How to Write is an introductory guide to writing, aimed at people who think they can't write, or for whom writing is an ordeal. Broken down into short topic-based chapters on everything from beginning to revising, it demystifies the writing process by taking the reader through each stage necessary to bring a piece of writing to a decent finish. The book also offers a wealth of invaluable practical considerations, including when and where to write, when to printout and when to edit onscreen, what type of pen works well for revisions, and the hazards of the paperclip. The author is a seasoned writer whose encouraging but uncompromising guidance will delight as well as instruct.
Offering practical advice in a lucid, no-nonsense style, How to Write will be ideal for both students and professional people who need to write during the course of their work.
Topic areas include:
· How to begin, including prep work, producing drafts, and making outlines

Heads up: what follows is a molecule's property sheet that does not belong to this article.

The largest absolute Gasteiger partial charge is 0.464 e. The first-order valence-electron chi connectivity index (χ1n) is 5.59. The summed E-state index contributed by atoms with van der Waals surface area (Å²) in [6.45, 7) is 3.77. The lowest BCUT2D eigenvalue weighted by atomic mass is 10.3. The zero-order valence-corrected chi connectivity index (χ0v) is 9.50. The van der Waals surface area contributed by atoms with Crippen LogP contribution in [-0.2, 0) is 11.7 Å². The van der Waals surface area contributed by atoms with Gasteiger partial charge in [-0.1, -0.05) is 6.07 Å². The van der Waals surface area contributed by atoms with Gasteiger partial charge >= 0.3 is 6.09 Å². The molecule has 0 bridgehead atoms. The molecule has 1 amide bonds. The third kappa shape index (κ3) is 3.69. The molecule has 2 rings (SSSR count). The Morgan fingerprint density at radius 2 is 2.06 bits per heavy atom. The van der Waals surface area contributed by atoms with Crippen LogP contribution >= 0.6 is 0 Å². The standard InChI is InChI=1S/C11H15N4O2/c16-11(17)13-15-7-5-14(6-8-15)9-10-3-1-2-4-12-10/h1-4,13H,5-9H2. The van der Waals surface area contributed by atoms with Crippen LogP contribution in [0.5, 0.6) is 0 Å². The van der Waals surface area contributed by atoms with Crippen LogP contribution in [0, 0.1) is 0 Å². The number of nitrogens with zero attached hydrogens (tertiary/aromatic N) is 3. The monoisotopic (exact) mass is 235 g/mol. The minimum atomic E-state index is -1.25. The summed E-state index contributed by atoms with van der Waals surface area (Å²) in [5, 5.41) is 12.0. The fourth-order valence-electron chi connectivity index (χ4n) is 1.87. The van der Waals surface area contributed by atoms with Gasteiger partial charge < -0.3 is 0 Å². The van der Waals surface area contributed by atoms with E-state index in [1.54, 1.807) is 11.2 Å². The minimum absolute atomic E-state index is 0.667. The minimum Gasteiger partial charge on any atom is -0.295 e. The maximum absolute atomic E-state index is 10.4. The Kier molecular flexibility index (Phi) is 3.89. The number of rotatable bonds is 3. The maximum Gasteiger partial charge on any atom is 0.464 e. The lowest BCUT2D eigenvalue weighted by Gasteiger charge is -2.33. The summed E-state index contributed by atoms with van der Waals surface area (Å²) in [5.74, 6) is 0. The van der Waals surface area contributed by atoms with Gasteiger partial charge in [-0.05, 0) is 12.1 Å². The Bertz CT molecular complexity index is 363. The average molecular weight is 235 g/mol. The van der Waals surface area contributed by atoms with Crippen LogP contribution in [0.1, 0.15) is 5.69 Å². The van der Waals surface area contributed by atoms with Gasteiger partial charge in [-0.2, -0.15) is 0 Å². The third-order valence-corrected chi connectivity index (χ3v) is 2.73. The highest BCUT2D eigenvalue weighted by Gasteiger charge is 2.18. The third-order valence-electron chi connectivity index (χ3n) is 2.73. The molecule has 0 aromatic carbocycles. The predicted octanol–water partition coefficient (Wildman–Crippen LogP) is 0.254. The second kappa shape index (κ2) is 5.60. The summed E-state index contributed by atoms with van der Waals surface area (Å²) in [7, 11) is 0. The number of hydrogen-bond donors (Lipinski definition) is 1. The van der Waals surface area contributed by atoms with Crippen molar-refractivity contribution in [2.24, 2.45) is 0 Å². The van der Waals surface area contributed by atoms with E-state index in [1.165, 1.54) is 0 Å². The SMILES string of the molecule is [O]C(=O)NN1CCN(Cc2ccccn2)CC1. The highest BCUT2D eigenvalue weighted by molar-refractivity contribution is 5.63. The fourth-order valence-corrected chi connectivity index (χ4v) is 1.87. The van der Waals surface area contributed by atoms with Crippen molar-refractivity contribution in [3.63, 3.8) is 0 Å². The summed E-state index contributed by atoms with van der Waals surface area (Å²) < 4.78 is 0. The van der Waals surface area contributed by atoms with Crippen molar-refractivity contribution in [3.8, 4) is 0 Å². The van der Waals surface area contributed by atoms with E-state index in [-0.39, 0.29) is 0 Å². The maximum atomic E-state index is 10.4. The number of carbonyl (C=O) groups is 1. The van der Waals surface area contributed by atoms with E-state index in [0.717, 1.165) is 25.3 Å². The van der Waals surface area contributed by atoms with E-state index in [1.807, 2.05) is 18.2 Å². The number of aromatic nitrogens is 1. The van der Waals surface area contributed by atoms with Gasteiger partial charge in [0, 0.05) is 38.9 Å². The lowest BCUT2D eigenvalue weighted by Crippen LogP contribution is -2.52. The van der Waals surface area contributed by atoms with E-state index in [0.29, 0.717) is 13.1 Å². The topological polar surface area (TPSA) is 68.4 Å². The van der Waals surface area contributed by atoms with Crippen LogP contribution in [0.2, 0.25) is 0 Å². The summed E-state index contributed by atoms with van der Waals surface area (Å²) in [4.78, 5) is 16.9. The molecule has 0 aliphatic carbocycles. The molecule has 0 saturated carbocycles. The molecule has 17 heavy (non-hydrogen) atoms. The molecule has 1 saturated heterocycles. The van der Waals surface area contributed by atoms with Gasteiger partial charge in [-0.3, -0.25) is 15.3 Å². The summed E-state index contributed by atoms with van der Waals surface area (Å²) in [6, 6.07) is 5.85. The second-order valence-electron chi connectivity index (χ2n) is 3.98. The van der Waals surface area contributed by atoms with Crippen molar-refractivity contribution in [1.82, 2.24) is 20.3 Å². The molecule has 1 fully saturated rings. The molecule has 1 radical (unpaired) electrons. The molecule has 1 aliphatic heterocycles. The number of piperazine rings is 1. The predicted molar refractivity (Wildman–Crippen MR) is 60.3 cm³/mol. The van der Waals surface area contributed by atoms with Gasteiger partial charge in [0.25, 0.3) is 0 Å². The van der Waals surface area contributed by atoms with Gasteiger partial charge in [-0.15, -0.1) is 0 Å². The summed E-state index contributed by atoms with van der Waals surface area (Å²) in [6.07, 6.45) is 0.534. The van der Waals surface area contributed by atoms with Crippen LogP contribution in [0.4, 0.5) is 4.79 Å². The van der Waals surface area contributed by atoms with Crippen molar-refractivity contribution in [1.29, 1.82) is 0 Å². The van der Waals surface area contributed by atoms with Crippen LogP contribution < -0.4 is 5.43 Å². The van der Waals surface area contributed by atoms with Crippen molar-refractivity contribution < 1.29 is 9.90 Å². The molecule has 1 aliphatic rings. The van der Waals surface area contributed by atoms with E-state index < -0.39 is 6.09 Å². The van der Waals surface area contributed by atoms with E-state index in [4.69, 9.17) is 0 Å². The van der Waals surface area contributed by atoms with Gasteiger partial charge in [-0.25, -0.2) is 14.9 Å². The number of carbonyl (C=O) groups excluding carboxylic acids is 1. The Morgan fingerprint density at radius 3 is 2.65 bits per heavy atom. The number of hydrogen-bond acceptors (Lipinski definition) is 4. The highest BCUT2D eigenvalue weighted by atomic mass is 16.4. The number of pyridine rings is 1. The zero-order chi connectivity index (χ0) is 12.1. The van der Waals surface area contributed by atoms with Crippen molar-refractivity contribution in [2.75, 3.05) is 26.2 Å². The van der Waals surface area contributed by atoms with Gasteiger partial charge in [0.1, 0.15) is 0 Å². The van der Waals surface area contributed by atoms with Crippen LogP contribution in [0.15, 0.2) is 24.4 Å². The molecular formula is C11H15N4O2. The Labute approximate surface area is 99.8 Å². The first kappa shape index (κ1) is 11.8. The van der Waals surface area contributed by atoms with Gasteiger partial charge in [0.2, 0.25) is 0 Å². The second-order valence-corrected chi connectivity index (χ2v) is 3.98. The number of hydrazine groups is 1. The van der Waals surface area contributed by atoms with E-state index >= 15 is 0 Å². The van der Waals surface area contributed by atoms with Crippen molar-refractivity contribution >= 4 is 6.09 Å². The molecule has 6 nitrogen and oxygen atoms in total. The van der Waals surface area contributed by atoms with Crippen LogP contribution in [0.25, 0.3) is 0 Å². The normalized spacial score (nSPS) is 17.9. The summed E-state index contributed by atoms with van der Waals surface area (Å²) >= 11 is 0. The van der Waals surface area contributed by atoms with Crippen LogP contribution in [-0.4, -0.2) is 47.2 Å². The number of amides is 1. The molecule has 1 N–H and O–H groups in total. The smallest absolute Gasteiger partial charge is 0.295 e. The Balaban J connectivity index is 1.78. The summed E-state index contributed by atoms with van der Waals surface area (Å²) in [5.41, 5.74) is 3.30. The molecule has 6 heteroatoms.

· Sentence construction, including word order, punctuation, and use of metaphors
· Paragraph construction, including types of paragraphs, readability, and size reduction
· Tips on research and using reference works
This guide for upper-level students and professional people breaks down writing into its various stages, with 25 short chapters on beginning, drafts, outlines, paragraphs, word order, punctuation, quotation, and so on. Fowler, a British professor of English, offers succinct advice and clear examples, taken from writers ranging from Walter de la Mare to Martin Amis and Barbara Kingsolver. The table of contents and index will help users quickly locate the information they need, which is useful since only teachers of English are likely to read this through cover-to-cover. Still, Fowler's comments on topics ranging from political correctness to font size are practical and well explained, and this brief, readable treatise will help motivated students learn to express their thoughts better.